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ajm113

A Texture Browser In Win32 (C++)

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ajm113    355
Hello, I'm creating a 3D / 2D Application I'm writing using C++, OpenGL and Win32. So far so good I have everything I want working and know how to get things going, but just a little problem I don't know where to look. I created a child window with nothing in it except a drop down menu for importing textures or excluding textures selected. I have a Targa loader from NeHe's tutorial and I want to create a texture list in that child window that will display the textures in little preview squares. Can this be done using Win32 only? Then having to create another OpenGL viewport? I'm not asking for anything fancy like applying the textures on a sphere or something, but can I at least get something simple like these examples just using the Targa loader and Win32? Examples: Maya Hypershade Unreal Editor Texture Browser Thanks, Andrew.

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jwezorek    2663
There's lots of ways of doing stuff like that in Win32. The question is what exactly do you want and how much work do you want to put into custom GUI controls?

How big do you want the texture samples to be? Because if you want to go the no custom controls route I think the easiest way to do it would be to put your texture samples in a ListView control in the large icon mode, or whatever it's called. I'm just not sure if there is a limit to how big Win32 will let you make the images in a ListView, however. The nice thing about that is you can set the "double buffered" ListView extended style.

If you want to make a custom control make your own scrollable pane class that has a scroll bar control and a child pane in which you put your sample textures as static controls or something and then MoveWindow the child pane on scroll bar messages.

[Edited by - jwezorek on February 15, 2010 7:16:28 PM]

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ajm113    355
I'm going to do it the hard way, may sound crazy, but I think the hard way may be easier for me and have much more flexibility when you make it yourself. I think I already know how to do it. :)


Steps:
x = Number of images loaded
1. Load images and get x.
2. Create child window and enable vertical scroll.
3. Create x amount of static controls with bitmap displays.
4. Change the static controls to have a certain color border and change the backgrounds to the windows. Then selected change to a lighter color of gray around the image.
5. Create x amount of buttons over each static that hold a image.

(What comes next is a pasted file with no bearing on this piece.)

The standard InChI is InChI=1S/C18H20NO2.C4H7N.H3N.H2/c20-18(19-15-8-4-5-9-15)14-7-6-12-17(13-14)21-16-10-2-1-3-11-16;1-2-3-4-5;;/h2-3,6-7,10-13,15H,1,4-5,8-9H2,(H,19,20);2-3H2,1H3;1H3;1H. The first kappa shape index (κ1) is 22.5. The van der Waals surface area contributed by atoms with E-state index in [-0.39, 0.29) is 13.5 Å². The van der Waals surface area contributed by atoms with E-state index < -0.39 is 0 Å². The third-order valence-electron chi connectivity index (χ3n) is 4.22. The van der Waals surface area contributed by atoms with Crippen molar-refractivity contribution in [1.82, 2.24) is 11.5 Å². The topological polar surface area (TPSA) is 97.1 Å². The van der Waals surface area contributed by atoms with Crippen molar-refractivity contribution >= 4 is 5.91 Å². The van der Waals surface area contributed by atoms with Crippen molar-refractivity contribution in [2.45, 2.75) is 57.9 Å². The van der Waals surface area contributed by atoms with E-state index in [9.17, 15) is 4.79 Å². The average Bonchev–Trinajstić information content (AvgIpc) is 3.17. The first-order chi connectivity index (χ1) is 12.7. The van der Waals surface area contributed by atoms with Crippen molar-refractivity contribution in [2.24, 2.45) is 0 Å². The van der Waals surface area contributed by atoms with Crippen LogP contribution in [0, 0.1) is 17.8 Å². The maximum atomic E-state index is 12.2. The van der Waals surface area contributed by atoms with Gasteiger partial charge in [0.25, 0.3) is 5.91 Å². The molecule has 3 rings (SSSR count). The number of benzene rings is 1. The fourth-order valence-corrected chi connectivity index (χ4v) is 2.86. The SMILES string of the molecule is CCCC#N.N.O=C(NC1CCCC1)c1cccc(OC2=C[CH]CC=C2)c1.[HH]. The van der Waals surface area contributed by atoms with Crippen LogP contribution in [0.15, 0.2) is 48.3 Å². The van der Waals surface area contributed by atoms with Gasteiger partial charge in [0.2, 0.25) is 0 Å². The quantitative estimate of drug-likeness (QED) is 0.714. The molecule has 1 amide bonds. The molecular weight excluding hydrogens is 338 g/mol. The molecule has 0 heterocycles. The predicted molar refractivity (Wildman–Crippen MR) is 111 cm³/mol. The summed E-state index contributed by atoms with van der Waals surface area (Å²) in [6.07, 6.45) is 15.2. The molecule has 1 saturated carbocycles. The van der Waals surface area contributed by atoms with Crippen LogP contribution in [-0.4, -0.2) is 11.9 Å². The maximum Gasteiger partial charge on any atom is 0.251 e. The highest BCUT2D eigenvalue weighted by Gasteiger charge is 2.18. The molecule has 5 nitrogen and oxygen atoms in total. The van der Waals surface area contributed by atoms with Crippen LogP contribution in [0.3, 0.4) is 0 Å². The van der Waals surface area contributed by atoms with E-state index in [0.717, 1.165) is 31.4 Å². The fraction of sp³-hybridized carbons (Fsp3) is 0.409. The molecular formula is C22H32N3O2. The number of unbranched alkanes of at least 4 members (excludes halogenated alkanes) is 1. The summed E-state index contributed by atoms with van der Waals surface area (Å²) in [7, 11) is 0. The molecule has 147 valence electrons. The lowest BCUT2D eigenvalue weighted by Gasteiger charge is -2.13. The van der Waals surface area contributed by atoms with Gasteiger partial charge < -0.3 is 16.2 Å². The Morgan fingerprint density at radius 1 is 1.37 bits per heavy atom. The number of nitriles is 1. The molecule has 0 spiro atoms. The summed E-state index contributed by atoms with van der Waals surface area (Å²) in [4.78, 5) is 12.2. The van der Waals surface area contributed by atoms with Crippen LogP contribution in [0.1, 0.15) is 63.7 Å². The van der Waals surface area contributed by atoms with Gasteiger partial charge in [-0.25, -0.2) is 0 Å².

6. Hide the buttons and if I can then maybe make them inviable except for the text.

But if anyone was curious I hope this helps them get ideas.


Then what ever is clicked, highlight that static control and use a integer to assign a id to of which button was clicked or image I should say.

Ok, well I think I can do it, if I run into any problems with the controls I'll ask on here then. :)

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szecs    2990
Do you load all the textures in advance? What happens if there are so much textures, that you run out of texture memory?
Or you compress the images while loading?
Or do you load a number of textures at a time, and reload others on demand (depending on scrolling)? Loading takes time, so you have to load asynchronously.

I think it's not so simple as you think. But if you compress, you can load a lot of them. (And I guess you want to make one atlas from all of them).

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jwezorek    2663
Quote:
Original post by szecs
Do you load all the textures in advance? What happens if there are so much textures, that you run out of texture memory?
Or you compress the images while loading?
Or do you load a number of textures at a time, and reload others on demand (depending on scrolling)? Loading takes time, so you have to load asynchronously.

I think it's not so simple as you think. But if you compress, you can load a lot of them. (And I guess you want to make one atlas from all of them).


Yeah, I mean it depends on how big they are, but the orginal poster should probably load them in and then scale them down to a standard size for the GUI control to use, like 128x128 pixels or something.

If there are hundreds of them or something then he should load them in dynamically on scroll events, maybe caching the ones that are probably going to be needed next.

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jwezorek    2663
Quote:
Original post by ajm113
Steps:
x = Number of images loaded
1. Load images and get x.
2. Create child window and enable vertical scroll.
3. Create x amount of static controls with bitmap displays.
4. Change the static controls to have a certain color border and change the backgrounds to the windows. Then selected change to a lighter color of gray around the image.
5. Create x amount of buttons over each static that hold a image.
6. Hide the buttons and if I can then maybe make them inviable except for the text.


Yeah, I don't have time to go into it in detail but basically what I would do is make a custom pane class that doesn't do anything but paint itself and is a child window. Make a call that calls CreateWindow for you and makes one of these custom panes.

Then for the scrollable pane use two of your custom panes, one that is a Win32 child of the other one. I'd use a separate a Win32 scrollbar control rather than setting the WS_VSCROLL style on the parent pane but you can do it either way.

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